This is the same Solitude Farm run by musician and organic farmer Krishna McKenzie, who moved to Auroville from the UK 25 years ago. Over 140 varieties of plants, ranging from wild greens, flowers, fruits, vegetables, oilseeds, cereals, grains, grams, and pulses, are grown across six acres of land. Read more about it here.

“The farm had a beautiful concept where the lunch for a particular day would be prepared using veggies harvested the same morning and served at the cafe. We would work at the farm in the morning and relish a heavy lunch cooked with the fresh veggies we harvested ourselves,” says Joshua.

Not only were these veggies at their maximum level of nutrition when consumed fresh but they gave them the energy to continue working in the farm without getting tired.

“We realised how food back home in Mumbai was sedative, doused with pesticides. Besides, the vegetables we consumed were off the shelf and at the very least, a week old, considering the harvest-to-transportation time,” says Sakina.

“When I ate lunch at the office, I felt sleepy at my work desk. Back in Auroville, we could work tirelessly even after lunch. This highlighted the crucial need for fresh food,” Joshua agrees.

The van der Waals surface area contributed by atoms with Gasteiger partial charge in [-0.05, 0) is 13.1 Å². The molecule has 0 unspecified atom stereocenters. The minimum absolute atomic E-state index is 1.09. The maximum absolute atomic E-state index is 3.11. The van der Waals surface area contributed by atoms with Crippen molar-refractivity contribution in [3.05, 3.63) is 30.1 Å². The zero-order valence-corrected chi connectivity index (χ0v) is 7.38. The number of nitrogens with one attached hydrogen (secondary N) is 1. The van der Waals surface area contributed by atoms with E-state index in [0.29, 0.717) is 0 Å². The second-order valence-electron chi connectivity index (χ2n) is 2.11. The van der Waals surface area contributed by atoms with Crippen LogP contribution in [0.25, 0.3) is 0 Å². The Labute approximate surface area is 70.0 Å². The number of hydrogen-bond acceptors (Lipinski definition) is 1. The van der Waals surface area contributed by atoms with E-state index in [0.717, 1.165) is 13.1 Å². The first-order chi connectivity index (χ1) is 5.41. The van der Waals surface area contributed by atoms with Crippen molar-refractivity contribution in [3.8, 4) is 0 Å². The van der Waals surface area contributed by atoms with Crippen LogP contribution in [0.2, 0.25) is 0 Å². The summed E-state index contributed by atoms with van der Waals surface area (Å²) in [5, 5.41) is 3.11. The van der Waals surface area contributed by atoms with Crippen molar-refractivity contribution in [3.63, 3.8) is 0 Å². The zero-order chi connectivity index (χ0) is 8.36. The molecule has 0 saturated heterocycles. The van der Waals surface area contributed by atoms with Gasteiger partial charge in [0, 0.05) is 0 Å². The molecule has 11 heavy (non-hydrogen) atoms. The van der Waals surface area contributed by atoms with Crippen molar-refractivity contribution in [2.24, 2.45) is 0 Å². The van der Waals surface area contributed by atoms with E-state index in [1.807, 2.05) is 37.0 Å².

After their return to Mumbai, the duo could hardly find anyone around them who grew and delivered fresh leafy green veggies.

And so, they decided to start growing their own leafy greens.

Joshua continues, “We are big-time lovers of salads. But we could hardly find any suppliers of clean, pesticide-free, leafy greens which could be consumed raw. Even the ones we consumed lacked flavour, often alternating between bland and bitter. And so, we decided to test hydroponic farming on Sakina’s terrace.”

The idea behind hydroponics was to avoid moving to the outskirts in search of land suitable for organic farming.

The goal was set. They wanted to grow fresh leafy greens in the middle of the chaotic city and consume them fresh.

Varieties of Swiss Chard

The classic trial-and-error method ensued for months. Whoever they sought guidance from had nothing more to share apart from the basic principles of hydroponics.